One issue that received a lot of attention following the election results last week was the decision by voters in Colorado and Washington to legalize the possession of certain amounts of marijuana. Though forces on both sides of the issue mobilized for a long and expensive campaign, one of the issues not often discussed was what effect the legalization will have on impaired driving laws.
Marijuana is known to cause slowed reaction times and possible dizziness. Drivers who are high are more likely to drift between lanes or swerve. Data that was obtained by the National Highway Traffic Safety Administration uncovered that in 2009, almost 1/3 of all fatally injured drivers who had blood drawn were discovered to be positive for drugs other than alcohol. The danger of such substances while on the road is thus pretty clear.
Interestingly, the measure passed in Colorado makes no change to the state’s DUI laws. This has presented a problem for lawmakers and been worrisome for drivers concerned about what effect this lack of action may have, with some saying there will surely be more impaired driving accidents as a result.
Washington, on the other hand, changed its law to include a provision that contains a specific blood-test limit for marijuana. Police are being trained to enforce the new law, saying they will arrest any impaired driver, whether the impairment is due to alcohol of marijuana.
One big problem for law enforcement officials is establishing clear standards for determining what amount of marijuana, or other drugs, qualifies a driver as intoxicated. Defense attorneys are already eager to challenge the new law in Washington, saying that setting a strict standard similar to blood alcohol concentration limits is unfair and unsupported by evidence. Defense attorneys argue that there is no scientific consensus that supports a clear level for THC (the active ingredient in marijuana) impairment. Washington set 5 nanograms of THC per milliliter of blood as the legal limit, joining Pennsylvania, while Ohio and Nevada say the limit is 2 nanograms. Twelve other states, including Illinois and Arizona, maintain zero-tolerance polices.
Another problem is that unlike with a breath test machine, there’s no easy way to establish someone’s level of marijuana use. Some tests can pick up levels of pot that is stored in a person’s fat for weeks or months after use, something that has no value in the context of a DWI case.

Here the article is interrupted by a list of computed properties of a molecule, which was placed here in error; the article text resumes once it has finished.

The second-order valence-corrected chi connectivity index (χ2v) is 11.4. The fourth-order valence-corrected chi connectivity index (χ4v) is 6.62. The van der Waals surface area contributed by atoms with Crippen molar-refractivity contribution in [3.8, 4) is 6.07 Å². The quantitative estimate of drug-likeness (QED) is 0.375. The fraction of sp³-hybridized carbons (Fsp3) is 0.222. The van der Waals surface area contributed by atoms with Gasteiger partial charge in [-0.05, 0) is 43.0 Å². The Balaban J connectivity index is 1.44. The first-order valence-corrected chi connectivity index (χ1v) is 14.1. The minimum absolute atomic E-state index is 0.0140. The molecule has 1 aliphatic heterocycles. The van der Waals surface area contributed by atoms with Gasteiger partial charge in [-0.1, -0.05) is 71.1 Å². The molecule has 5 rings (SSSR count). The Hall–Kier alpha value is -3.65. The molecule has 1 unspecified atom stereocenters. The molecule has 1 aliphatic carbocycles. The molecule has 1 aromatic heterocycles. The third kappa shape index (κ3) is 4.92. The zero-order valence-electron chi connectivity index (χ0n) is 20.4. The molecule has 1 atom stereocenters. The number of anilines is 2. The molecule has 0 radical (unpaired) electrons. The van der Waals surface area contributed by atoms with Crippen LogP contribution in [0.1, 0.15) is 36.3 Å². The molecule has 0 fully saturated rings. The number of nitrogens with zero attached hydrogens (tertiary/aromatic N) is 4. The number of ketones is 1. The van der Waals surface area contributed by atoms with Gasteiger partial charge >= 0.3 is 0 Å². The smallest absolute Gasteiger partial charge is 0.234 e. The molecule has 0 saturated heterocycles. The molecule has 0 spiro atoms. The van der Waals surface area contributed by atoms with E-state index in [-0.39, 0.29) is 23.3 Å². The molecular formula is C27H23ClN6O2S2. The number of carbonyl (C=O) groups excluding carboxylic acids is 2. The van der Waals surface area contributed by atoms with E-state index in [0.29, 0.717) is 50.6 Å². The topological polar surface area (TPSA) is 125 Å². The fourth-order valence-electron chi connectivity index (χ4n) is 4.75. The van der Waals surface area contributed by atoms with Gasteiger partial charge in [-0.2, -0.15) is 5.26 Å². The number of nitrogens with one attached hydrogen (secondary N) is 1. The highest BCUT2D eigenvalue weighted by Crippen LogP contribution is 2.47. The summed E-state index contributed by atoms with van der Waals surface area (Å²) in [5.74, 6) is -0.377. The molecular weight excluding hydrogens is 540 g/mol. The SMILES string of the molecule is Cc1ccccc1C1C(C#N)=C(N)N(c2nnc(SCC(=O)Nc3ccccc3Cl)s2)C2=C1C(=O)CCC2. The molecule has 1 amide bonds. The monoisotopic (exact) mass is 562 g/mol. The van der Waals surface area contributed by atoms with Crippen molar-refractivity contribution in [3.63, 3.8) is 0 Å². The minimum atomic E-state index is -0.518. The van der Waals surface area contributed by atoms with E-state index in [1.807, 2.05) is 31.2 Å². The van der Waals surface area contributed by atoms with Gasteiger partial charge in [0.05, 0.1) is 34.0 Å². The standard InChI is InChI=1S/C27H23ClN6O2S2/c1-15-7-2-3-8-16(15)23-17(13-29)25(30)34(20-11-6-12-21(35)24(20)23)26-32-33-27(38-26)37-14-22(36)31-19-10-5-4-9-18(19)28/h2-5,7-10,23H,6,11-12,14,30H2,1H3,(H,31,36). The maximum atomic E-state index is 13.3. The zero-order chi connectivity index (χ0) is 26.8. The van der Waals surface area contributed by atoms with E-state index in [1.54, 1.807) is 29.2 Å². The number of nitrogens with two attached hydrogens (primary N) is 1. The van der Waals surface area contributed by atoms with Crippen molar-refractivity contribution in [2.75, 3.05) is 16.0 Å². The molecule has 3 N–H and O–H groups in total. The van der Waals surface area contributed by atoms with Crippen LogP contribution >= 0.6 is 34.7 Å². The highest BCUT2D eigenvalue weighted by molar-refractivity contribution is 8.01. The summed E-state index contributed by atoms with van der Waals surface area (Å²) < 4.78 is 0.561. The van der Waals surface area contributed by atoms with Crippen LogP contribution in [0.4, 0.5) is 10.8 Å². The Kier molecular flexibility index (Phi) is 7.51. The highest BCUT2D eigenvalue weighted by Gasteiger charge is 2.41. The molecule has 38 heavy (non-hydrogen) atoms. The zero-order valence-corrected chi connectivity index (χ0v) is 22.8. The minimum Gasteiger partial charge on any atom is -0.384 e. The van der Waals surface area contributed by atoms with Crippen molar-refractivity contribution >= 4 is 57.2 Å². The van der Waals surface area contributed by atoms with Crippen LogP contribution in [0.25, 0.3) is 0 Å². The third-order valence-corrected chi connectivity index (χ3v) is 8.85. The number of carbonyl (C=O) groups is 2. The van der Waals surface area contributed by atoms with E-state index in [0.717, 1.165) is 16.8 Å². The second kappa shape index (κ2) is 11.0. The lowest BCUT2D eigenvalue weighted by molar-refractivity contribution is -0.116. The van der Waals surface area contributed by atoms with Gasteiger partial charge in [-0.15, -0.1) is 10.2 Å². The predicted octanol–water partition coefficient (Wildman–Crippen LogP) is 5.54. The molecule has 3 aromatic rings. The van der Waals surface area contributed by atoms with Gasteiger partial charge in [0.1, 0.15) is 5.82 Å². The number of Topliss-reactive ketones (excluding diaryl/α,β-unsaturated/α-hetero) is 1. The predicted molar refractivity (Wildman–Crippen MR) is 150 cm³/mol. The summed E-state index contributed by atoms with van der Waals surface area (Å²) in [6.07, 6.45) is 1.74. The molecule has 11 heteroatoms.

Those against the strict limits claim states have tried to establish a hard and fast rule with a substance that affects everyone differently. Some have said that the limit in Washington is low enough that sick patients who use marijuana medicinally would likely fail the test even if they had not used before driving. Others worry about a different provision which establishes a zero-tolerance policy for those under 21. That means that any presence of marijuana would be grounds for conviction, something that could jeopardize admission to college or cause some students to lose their student loans.
Here in Minnesota, marijuana has been decriminalized to some extent. For very small amounts of marijuana the laws do not require prison time or even a criminal record, since possession of a small amount of marijuana outside of a motor vehicle is only a petty misdemeanor. However, the state’s driving under the influence laws do dictate that a person may be found guilty of DWI if he or she is proven to be driving a motor vehicle while under the influence of marijuana. Though the state does have a zero tolerance policy when it comes to testing positive for certain controlled substances while driving, there is a specific exception for marijuana. Again, the individual must be proven to be under the influence of marijuana at the time they were driving or in physical control of their motor vehicle.
For more information on this topic, refer to one of our earlier blog post.
Source: “With Marijuana Legal, Police Worry of High Drivers and Road Safety,” by The Associated Press, published at FoxNews.com.